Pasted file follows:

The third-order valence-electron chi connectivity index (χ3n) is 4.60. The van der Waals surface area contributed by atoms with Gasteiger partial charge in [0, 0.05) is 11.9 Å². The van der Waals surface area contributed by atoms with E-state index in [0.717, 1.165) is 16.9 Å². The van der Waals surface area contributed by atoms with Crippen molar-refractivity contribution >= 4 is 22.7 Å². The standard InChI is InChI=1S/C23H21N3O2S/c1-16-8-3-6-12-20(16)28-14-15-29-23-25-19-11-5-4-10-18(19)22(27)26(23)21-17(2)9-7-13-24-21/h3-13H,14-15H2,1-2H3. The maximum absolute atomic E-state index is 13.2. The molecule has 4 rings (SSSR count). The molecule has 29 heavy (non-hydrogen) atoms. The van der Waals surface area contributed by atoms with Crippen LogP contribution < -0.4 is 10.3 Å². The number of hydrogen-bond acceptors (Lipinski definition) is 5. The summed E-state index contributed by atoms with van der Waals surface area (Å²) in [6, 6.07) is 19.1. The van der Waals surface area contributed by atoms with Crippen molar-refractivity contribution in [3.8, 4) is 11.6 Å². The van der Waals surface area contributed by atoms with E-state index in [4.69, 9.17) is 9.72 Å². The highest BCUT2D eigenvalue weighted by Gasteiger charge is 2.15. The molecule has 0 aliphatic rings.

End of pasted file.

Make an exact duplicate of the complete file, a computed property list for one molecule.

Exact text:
The third-order valence-electron chi connectivity index (χ3n) is 4.60. The van der Waals surface area contributed by atoms with Gasteiger partial charge in [0, 0.05) is 11.9 Å². The van der Waals surface area contributed by atoms with E-state index in [0.717, 1.165) is 16.9 Å². The van der Waals surface area contributed by atoms with Crippen molar-refractivity contribution >= 4 is 22.7 Å². The standard InChI is InChI=1S/C23H21N3O2S/c1-16-8-3-6-12-20(16)28-14-15-29-23-25-19-11-5-4-10-18(19)22(27)26(23)21-17(2)9-7-13-24-21/h3-13H,14-15H2,1-2H3. The maximum absolute atomic E-state index is 13.2. The molecule has 4 rings (SSSR count). The molecule has 29 heavy (non-hydrogen) atoms. The van der Waals surface area contributed by atoms with Crippen LogP contribution < -0.4 is 10.3 Å². The number of hydrogen-bond acceptors (Lipinski definition) is 5. The summed E-state index contributed by atoms with van der Waals surface area (Å²) in [6, 6.07) is 19.1. The van der Waals surface area contributed by atoms with Crippen molar-refractivity contribution in [3.8, 4) is 11.6 Å². The van der Waals surface area contributed by atoms with E-state index in [4.69, 9.17) is 9.72 Å². The highest BCUT2D eigenvalue weighted by Gasteiger charge is 2.15. The molecule has 0 aliphatic rings.